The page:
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Danville, KY, USA

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©2019 by Jessica Fibbe Birth & Breastfeeding Services.

Pregnant With STDs: What Are The Risks to Me and My Baby?

Updated: May 29, 2019

We don't discuss STDs much. It's pretty hush hush in America. What's discussed even less is STDs and pregnancy. Can you get an STD while you're pregnant? What are the effects on my pregnancy? On my baby? How can I prevent it? These are the questions we should be asking.


So today I'm going to be sharing a bit about different STDs' effects on pregnancy and any risks to the pregnancy or the baby. I'll also leave some links at the bottom if you want more information on a particular topic.

Without further ado, let's do this!



1. Chlamydia:

  • Most people who have chlamydia don't show any symptoms. Possible symptoms include abnormal discharge, bleeding after sex, or itching/burning during urination.

  • Untreated chlamydia has been linked to problems such as preterm labor, premature rupture of membranes (water breaks), and low birth weight.

  • Babies who are exposed at birth can develop eye and lung infections.

2. Gonorrhea:

  • Gonorrhea is another one that often doesn't show any symptoms. Possible symptoms include abnormal discharge, abdominal pain, pain in the pelvis, and burning during urination.

  • It's been linked to miscarriage, premature rupture of membranes, premature birth, low birth weight, and choriamnionitis (intraamniotic infection - inflammation of the fetal membranes and chorion of the placenta).

  • If exposed at birth newborns may develop an eye infection.

3. Hepatitis B:

  • Hepatitis B can be transmitted to the unborn baby during pregnancy. The greatest risk for this is when a woman becomes infected close to the time of the birth.

  • Infected newborns have a high risk of being chronic HBV carriers.

  • Those who have HBV lifelong are at risk of developing chronic liver disease or liver cancer later in life

4. Hepatitis C:

  • Hepatitis C can be transmitted to the unborn baby during pregnancy, although it's not as common as with Hepatitis B (only 10% of the time). Chances are higher for women who are HIV positive.

  • May cause small for gestation age babies, premature birth, and low birth weight.

  • Normally newborns don't show any symptoms and a majority will not need medical assistance to treat it.

5. Herpes:

  • A herpes infection of a newborn is the biggest concern. HSV (herpes) can be deadly to newborns even if it's contracted after the birth from a family member with an active oral outbreak (often referred to as a cold sore).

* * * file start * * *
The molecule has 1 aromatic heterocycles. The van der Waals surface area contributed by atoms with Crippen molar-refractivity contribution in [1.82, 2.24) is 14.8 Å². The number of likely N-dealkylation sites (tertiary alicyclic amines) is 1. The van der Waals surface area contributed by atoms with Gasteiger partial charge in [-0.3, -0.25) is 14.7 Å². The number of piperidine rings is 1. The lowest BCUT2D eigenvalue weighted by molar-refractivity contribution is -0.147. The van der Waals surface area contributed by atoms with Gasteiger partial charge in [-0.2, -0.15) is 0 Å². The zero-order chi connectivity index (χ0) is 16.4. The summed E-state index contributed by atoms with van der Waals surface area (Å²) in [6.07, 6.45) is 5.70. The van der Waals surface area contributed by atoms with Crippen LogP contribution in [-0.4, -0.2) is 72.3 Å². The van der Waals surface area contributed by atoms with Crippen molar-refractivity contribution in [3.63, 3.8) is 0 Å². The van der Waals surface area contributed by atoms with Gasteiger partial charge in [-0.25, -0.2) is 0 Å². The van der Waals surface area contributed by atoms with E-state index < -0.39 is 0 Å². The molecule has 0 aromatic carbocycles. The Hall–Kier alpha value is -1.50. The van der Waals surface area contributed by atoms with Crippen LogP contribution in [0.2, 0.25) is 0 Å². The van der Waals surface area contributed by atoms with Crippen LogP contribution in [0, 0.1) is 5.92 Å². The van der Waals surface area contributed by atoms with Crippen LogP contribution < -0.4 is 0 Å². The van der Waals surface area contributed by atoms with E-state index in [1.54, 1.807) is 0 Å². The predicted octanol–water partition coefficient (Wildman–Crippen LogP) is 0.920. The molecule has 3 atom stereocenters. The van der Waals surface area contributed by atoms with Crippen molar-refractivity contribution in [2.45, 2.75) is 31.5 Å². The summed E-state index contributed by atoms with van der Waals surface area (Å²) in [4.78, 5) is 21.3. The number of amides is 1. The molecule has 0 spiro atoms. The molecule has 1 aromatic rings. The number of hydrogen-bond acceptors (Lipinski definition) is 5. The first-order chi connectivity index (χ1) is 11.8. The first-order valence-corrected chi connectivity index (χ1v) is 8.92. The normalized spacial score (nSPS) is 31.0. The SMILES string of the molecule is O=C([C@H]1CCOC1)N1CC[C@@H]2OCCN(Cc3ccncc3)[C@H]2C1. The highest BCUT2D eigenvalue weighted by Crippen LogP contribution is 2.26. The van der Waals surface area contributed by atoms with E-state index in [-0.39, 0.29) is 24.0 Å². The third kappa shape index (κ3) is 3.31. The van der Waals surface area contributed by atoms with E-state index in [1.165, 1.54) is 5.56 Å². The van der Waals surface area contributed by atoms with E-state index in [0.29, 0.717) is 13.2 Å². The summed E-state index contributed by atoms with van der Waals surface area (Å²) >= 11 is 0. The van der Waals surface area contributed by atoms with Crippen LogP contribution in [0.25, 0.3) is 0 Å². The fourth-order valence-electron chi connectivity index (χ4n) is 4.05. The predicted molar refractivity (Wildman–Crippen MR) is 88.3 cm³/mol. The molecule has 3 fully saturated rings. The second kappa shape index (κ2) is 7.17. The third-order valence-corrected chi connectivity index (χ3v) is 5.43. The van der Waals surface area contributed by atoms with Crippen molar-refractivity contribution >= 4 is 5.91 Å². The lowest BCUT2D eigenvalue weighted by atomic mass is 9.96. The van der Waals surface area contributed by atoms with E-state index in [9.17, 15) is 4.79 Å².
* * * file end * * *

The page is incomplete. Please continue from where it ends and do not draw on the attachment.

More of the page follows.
• It can be transmitted to the unborn baby during the pregnancy although this is very rare and it more common when the mother contracts HSV close to the time of the birth.

  • HSV-1 and HSV-2 both carry the same risks for newborns. One is not worse than the other.

6. HIV:

  • HIV can be transmitted to the unborn baby during pregnancy, birth, and through breast milk.

  • The risk of transmission during pregnancy and birth can be controlled down to a 2% chance of transmission.

7. HPV:

  • Genital warts are likely to increase in size and volume during pregnancy, likely due to the increased hormones.

  • HPV may be linked to laryngeal papillomatosis in newborns - rare noncancerous growth in the larynx.

8. Syphilis:

  • Syphilis can be transmitted to the unborn baby during pregnancy.

  • It can lead to congenital syphilis in babies - serious multi-system infection.

  • Increased risk of premature birth, stillbirth, and death shortly after birth (rare).

  • Untreated newborns who survive are at risk for experiencing problems with multiple organs including the brain, eyes, ears, heart, skin, teeth, and bones.

9. Trichamoniasis:

  • There are often no symptoms with trich. Possible symptoms include itching, irritation, unusual odor, discharge, and pain during urination or sex.

  • Trich increases risk of premature rupture of membranes, preterm birth, low birth weight, and newborn (female) can acquire it during the birth (rare).






Find more information using these links:

https://www.cdc.gov/std/pregnancy/STD-Pregnancy-April-2016.pdf

https://www.cdc.gov/std/pregnancy/treatment.htm

https://www.cdc.gov/std/pregnancy/stats.htm

References


STD Facts - STDs & Pregnancy Detailed Fact Sheet. (n.d.). Retrieved from https://www.cdc.gov/std/pregnancy/stdfact-pregnancy-detailed.htm#details